Stan Getz & Kenny Barron: Soul Eyes

The musical relationship between Stan Getz and Kenny Barron blossomed in 1987 with a concert by Getz's quartet at the Café Montmartre (released on the CDs Anniversary and Serenity). It culminated in the last performance and recording by Getz in 1991 at the same venue, this time in a duo format. Getz was in very poor health by 1991, weakened considerably by his battle with cancer, and was out of breath after his solos. However, as Barron wrote in his liner notes for People Time: "...the music is real, honest, pure and beautiful in spite of the pain or perhaps because of it."

As good as Getz and Barron were together on heated up-tempo numbers, there was something extra special about the way they communicated with each other and an audience on their ballads, which always projected an entrancing lyricism. Mal Waldron's classic "Soul Eyes" is a case in point. Barron's tranquil intro prepares the way for Getz's breathy, subdued opening phrase of the melody. Getz then surprises with a somewhat jolting, anguished exclamation before returning to his silky and sensuous meditation on the theme, only to repeat his outbursts during the second chorus. Barron's supporting arpeggios and chords are intimately realized and on equal par with the saxophonist's magical eloquence. Getz spaces out his phrases at first in his improv (catching his breath?) prior to infusing it with more elongated lines and additional hollered declarations. Perhaps unplanned, Barron's solo takes up the rest of the track, with a crystalline touch and a transfixing narrative momentum. He moves from long runs to rich chordal passages, and finally an ethereal interlude that transforms "Soul Eyes" into something sparklingly new of his own creation. The audience responds ecstatically.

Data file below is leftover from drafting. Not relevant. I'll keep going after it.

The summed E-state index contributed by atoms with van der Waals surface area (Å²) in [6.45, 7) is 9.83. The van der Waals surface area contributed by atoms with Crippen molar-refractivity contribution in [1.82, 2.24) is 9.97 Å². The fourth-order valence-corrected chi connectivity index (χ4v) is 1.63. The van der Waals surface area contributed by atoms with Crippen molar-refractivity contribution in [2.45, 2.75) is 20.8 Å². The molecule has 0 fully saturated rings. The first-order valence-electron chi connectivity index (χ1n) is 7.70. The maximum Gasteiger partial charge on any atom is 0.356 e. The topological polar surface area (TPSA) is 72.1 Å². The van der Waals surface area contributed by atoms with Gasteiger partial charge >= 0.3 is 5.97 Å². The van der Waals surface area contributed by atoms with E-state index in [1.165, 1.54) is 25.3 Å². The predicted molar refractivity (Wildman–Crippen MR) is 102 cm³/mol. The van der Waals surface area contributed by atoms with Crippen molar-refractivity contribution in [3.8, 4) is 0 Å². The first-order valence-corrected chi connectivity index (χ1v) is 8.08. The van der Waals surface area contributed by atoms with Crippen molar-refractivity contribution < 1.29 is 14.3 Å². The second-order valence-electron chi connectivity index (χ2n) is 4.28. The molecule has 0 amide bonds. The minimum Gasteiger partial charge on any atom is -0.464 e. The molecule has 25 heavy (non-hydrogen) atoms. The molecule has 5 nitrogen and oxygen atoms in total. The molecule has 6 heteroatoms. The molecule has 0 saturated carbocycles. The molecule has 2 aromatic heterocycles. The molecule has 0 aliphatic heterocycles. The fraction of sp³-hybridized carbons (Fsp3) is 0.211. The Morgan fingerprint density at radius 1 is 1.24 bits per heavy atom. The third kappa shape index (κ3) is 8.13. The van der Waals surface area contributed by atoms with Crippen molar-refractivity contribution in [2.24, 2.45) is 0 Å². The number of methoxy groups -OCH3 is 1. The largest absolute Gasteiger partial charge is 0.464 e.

April 22, 2009 · 0 comments


David Murray & Mal Waldron: Soul Eyes

"Soul Eyes" is Mal Waldron's most famous composition, recorded by John Coltrane on Interplay for 2 Trumpets and 2 Tenors from 1957, and given a quasi-definitive interpretation by the same artist on the 1962 Coltrane LP. Here, a year before his death on December 2, 2002, Waldron collaborates with David Murray on a rich and wide-ranging exploration of "Soul Eyes," which is featured as the concluding track on the 2008 Justin Time duet release Silence. Over the course of 14 minutes, Murray and Waldron create a wondrous ebb-and-flow, moving from restrained lyricism to four-to-the-bar swing to pointillistic introspection before concluding with wide, sweeping bass clarinet lines over Waldron's aggressive pedal-point comping. A fitting memorial to a much missed artist.

July 24, 2008 · 0 comments


John Coltrane: Soul Eyes

This Classic Quartet tour de force packs an emotional wallop while exhibiting great restraint throughout. Coltrane first recorded Mal Waldron's jazz standard with the composer at the ivories in March 1957. The band was the Prestige All-Stars, and it was also done at Van Gelder Studio but back in the original space in Hackensack. This session, some five years later, yielded this issued take after two unreleased passes in April. The sensitivity of this band never fails to move me, with the rhythm section in particular always threatening to boil over, then returning to that tasteful simmer.

July 20, 2008 · 0 comments


Art Farmer: Soul Eyes

In the early 1960s, trumpeter Art Farmer took up the flugelhorn, attracted by its richer, woodier sound. With the flugelhorn, however, you must sacrifice some of the trumpet's range, sharpness of tone, and volume. So 30 years later, instrument designer David Monette created the flumpet specifically for Farmer, which afforded him the best of both worlds. "Soul Eyes," one of the most enchanting ballads ever written by a jazz musician, was also tailor-made for Farmer's trademark lyricism. This nine-minute track never drags as Farmer caresses the melody backed by Keezer's adroit comping and the sensitive support of Davis and Nash. Farmer's long solo is beautifully sculpted, and with his dreamy phrases and surging lines succeeds in capturing the tune's essence better than most others have. Keezer displays some of the best playing of his then young career in his following solo, his daring, intricate runs and freshly voiced chords making quite an impression, clearly inspired by Farmer's artistry. As Farmer reiterates the theme, you luxuriate in his distinctive sound and his refined grace notes and embellishments.

April 08, 2008 · 0 comments


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